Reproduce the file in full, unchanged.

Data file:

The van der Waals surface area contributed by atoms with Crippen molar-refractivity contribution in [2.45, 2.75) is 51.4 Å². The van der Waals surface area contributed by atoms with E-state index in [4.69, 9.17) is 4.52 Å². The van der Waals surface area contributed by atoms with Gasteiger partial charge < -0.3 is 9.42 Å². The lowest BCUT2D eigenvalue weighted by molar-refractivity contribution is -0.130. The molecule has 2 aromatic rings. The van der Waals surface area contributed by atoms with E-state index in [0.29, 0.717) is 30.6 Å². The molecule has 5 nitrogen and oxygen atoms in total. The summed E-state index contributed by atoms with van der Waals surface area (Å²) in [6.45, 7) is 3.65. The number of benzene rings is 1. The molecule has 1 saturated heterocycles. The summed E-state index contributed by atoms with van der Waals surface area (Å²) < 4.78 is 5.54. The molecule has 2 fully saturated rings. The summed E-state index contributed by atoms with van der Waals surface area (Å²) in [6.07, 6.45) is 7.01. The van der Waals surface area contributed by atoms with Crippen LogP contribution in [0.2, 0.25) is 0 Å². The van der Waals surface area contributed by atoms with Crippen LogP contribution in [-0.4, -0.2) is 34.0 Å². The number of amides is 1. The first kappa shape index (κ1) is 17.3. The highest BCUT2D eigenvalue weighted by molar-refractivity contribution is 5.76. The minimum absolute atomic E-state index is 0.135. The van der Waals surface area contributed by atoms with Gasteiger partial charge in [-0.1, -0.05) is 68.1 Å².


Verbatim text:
The van der Waals surface area contributed by atoms with Crippen molar-refractivity contribution in [2.45, 2.75) is 51.4 Å². The van der Waals surface area contributed by atoms with E-state index in [4.69, 9.17) is 4.52 Å². The van der Waals surface area contributed by atoms with Gasteiger partial charge < -0.3 is 9.42 Å². The lowest BCUT2D eigenvalue weighted by molar-refractivity contribution is -0.130. The molecule has 2 aromatic rings. The van der Waals surface area contributed by atoms with E-state index in [0.29, 0.717) is 30.6 Å². The molecule has 5 nitrogen and oxygen atoms in total. The summed E-state index contributed by atoms with van der Waals surface area (Å²) in [6.45, 7) is 3.65. The number of benzene rings is 1. The molecule has 1 saturated heterocycles. The summed E-state index contributed by atoms with van der Waals surface area (Å²) < 4.78 is 5.54. The molecule has 2 fully saturated rings. The summed E-state index contributed by atoms with van der Waals surface area (Å²) in [6.07, 6.45) is 7.01. The van der Waals surface area contributed by atoms with Crippen LogP contribution in [0.2, 0.25) is 0 Å². The van der Waals surface area contributed by atoms with Crippen LogP contribution in [-0.4, -0.2) is 34.0 Å². The number of amides is 1. The first kappa shape index (κ1) is 17.3. The highest BCUT2D eigenvalue weighted by molar-refractivity contribution is 5.76. The minimum absolute atomic E-state index is 0.135. The van der Waals surface area contributed by atoms with Gasteiger partial charge in [-0.1, -0.05) is 68.1 Å².